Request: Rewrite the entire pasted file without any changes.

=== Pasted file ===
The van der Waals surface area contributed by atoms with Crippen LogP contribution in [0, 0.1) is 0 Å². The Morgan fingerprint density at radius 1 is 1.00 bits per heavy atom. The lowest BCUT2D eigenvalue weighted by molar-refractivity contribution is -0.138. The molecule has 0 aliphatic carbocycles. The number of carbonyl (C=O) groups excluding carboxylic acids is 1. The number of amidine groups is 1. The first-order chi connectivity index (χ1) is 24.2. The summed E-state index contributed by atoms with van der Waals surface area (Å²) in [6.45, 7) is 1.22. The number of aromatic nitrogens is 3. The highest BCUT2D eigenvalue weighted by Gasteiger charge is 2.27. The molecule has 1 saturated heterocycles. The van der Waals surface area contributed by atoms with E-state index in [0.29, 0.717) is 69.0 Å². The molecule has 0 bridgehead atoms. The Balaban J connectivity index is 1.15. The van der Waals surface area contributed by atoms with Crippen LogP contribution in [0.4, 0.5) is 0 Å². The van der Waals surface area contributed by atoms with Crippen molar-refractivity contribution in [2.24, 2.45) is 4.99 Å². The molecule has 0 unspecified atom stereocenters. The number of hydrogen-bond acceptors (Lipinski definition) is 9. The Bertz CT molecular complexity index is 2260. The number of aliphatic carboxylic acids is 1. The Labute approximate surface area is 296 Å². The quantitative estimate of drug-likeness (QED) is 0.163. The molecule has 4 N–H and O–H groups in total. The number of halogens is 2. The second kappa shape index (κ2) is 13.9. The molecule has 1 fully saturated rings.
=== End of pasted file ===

The van der Waals surface area contributed by atoms with Crippen LogP contribution in [0, 0.1) is 0 Å². The Morgan fingerprint density at radius 1 is 1.00 bits per heavy atom. The lowest BCUT2D eigenvalue weighted by molar-refractivity contribution is -0.138. The molecule has 0 aliphatic carbocycles. The number of carbonyl (C=O) groups excluding carboxylic acids is 1. The number of amidine groups is 1. The first-order chi connectivity index (χ1) is 24.2. The summed E-state index contributed by atoms with van der Waals surface area (Å²) in [6.45, 7) is 1.22. The number of aromatic nitrogens is 3. The highest BCUT2D eigenvalue weighted by Gasteiger charge is 2.27. The molecule has 1 saturated heterocycles. The van der Waals surface area contributed by atoms with E-state index in [0.29, 0.717) is 69.0 Å². The molecule has 0 bridgehead atoms. The Balaban J connectivity index is 1.15. The van der Waals surface area contributed by atoms with Crippen LogP contribution in [0.4, 0.5) is 0 Å². The van der Waals surface area contributed by atoms with Crippen molar-refractivity contribution in [2.24, 2.45) is 4.99 Å². The molecule has 0 unspecified atom stereocenters. The number of hydrogen-bond acceptors (Lipinski definition) is 9. The Bertz CT molecular complexity index is 2260. The number of aliphatic carboxylic acids is 1. The Labute approximate surface area is 296 Å². The quantitative estimate of drug-likeness (QED) is 0.163. The molecule has 4 N–H and O–H groups in total. The number of halogens is 2. The second kappa shape index (κ2) is 13.9. The molecule has 1 fully saturated rings.